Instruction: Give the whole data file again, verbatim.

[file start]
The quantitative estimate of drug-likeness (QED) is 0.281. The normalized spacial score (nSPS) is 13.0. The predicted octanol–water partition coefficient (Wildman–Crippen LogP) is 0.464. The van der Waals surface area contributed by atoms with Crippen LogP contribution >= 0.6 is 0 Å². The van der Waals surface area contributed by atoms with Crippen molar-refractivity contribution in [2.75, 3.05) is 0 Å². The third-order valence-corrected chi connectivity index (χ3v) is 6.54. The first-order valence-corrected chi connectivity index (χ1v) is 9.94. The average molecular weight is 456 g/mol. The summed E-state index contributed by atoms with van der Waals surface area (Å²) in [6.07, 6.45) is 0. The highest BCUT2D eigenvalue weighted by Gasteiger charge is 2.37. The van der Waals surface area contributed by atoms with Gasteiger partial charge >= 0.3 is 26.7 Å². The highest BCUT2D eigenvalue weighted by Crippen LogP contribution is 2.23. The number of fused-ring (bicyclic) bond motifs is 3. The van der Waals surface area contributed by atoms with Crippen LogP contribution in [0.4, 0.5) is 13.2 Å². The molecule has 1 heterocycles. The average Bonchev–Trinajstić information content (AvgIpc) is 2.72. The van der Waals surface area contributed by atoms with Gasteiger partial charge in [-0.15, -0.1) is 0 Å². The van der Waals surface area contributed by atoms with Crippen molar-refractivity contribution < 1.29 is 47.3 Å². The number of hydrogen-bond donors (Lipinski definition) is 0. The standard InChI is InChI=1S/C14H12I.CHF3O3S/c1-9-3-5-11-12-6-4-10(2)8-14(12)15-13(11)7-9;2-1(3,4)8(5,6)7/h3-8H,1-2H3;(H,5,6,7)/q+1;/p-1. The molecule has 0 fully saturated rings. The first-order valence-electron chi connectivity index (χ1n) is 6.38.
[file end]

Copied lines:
The quantitative estimate of drug-likeness (QED) is 0.281. The normalized spacial score (nSPS) is 13.0. The predicted octanol–water partition coefficient (Wildman–Crippen LogP) is 0.464. The van der Waals surface area contributed by atoms with Crippen LogP contribution >= 0.6 is 0 Å². The van der Waals surface area contributed by atoms with Crippen molar-refractivity contribution in [2.75, 3.05) is 0 Å². The third-order valence-corrected chi connectivity index (χ3v) is 6.54. The first-order valence-corrected chi connectivity index (χ1v) is 9.94. The average molecular weight is 456 g/mol. The summed E-state index contributed by atoms with van der Waals surface area (Å²) in [6.07, 6.45) is 0. The highest BCUT2D eigenvalue weighted by Gasteiger charge is 2.37. The van der Waals surface area contributed by atoms with Gasteiger partial charge >= 0.3 is 26.7 Å². The highest BCUT2D eigenvalue weighted by Crippen LogP contribution is 2.23. The number of fused-ring (bicyclic) bond motifs is 3. The van der Waals surface area contributed by atoms with Crippen LogP contribution in [0.4, 0.5) is 13.2 Å². The molecule has 1 heterocycles. The average Bonchev–Trinajstić information content (AvgIpc) is 2.72. The van der Waals surface area contributed by atoms with Gasteiger partial charge in [-0.15, -0.1) is 0 Å². The van der Waals surface area contributed by atoms with Crippen molar-refractivity contribution < 1.29 is 47.3 Å². The number of hydrogen-bond donors (Lipinski definition) is 0. The standard InChI is InChI=1S/C14H12I.CHF3O3S/c1-9-3-5-11-12-6-4-10(2)8-14(12)15-13(11)7-9;2-1(3,4)8(5,6)7/h3-8H,1-2H3;(H,5,6,7)/q+1;/p-1. The molecule has 0 fully saturated rings. The first-order valence-electron chi connectivity index (χ1n) is 6.38.